Hey Folks! It's my pleasure to share the first blog post of the Martha's Vineyard - Local Immigrants Photography Project. If you are interested working with me please don't hesitate, send me a message. You might be the perfect fit. It's FREE!
I have always been passionate about international culture and societies. Learning about and speaking to people from all over the world whenever I had the chance. I believe that living in different countries and exploring new traditions, languages, and mentalities gives us a chance to learn more about our own humanity. My travels have brought me to Martha’s Vineyard where I have found love. I have also been lucky to become friends with immigrants from Albania, Czech Republic, Serbia, Bulgaria, Poland, Philippines, India, etc. Fortunately most of these friends are year-round residents on Martha’s Vineyard.
These wonderful people I have gotten to know, and this surprisingly diverse island on which we live has motivated me to start a new photography project. It will be about community, culture, and will focus on the local immigrants who are making lives alongside us. Each person has stories to share, and in the course of a basic conversation it is almost impossible to get sense of somebody. For this reason simply photographing was not enough, and I have begun a photo and interview series that will intertwine image and story to create a better portrait of each subject’s unique humanity
I would like to introduce Pema
Pema was born and raised in Bhutan. She came to the United States of America in 2007 as an international student. Her main purpose was to get a good education. After after graduation she found work and Love which brought her to the island where she got married. I have asked her to describe some of her adaptation process. She is embracing the change but doesn’t forget where she came from.
What kind of connections have you made since you came to the US?
“I strongly believe that everything is interconnected and interdependent, because of this belief it has been my way to make friends and acquaintances from all walks of life.”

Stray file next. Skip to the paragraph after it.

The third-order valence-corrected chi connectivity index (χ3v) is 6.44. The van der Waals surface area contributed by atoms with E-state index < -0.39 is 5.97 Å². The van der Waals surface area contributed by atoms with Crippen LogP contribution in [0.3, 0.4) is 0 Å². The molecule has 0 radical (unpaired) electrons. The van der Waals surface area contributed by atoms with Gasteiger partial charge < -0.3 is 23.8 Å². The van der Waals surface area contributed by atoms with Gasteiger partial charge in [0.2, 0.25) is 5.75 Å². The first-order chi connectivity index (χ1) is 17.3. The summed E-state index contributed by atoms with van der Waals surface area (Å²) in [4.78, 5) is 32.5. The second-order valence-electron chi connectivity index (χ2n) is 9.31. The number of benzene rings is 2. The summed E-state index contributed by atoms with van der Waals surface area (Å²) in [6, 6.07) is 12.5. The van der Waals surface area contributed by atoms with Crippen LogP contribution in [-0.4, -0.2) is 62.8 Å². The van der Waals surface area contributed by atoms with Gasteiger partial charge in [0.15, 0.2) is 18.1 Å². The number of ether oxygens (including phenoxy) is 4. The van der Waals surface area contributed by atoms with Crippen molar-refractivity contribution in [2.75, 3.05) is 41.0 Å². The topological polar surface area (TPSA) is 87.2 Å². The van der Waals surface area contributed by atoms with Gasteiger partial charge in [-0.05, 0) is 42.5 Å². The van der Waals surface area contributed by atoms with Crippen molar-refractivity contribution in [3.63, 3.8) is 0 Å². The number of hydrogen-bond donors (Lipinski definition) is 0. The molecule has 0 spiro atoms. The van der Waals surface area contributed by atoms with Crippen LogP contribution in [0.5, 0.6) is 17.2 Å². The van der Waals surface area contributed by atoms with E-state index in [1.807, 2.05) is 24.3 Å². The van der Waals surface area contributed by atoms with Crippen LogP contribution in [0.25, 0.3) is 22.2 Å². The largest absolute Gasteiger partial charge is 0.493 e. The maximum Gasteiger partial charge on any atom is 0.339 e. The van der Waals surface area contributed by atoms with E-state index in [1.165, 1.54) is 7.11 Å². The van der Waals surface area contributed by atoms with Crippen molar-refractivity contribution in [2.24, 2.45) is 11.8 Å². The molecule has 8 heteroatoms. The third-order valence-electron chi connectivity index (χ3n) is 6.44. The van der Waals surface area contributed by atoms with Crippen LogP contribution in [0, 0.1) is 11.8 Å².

Have you found a community here on the Island?
It has been easy for me to become part of Martha’s Vineyard community through my job as a healthcare professional. Spending many hours and days with my co-workers taking care of patient's lives helps bond and form a workplace community.
How do you find socializing with Americans?
Building intimate friendships with americans isn’t easy, but fortunately my husband and I are very close, and we have an easy connection.
What about language barriers?
Language barriers have gotten better with time, but it has been tough especially in specific professional and informal settings
Do you share your culture with people here?
Yes, at times.
What are the differences in lifestyle between Bhutan and the US?
There are a lot of differences in lifestyle between Bhutan and the US. It’s hard to list all of them. Living in Bhutan is simple and people are quite content with what they have unlike materialistic western countries. You know your neighbor and they’re a part of your community whereas I don't even know some of my housemate's name here in the US. People care too much about privacy here, but back home it is much more about family and community.
What kind of advice would you give to a new immigrant?
It's never gonna be easy but take a deep breath and move on from troubles. Get your priorities straight!
Have you been exposed to any American stereotypes of Bhutan?
Not really. I guess that's a good thing.
How would your life be if you were back in Bhutan?
I could be a simple banker, and at this point probably a mother of two or three kids. I would be much less knowledgeable about the world, but who knows, at times ignorance is bliss.
What do you miss most about home?
I have been missing my family, friends, monasteries, mountains, and rivers.
What is your definition of home?
Home is where your heart is.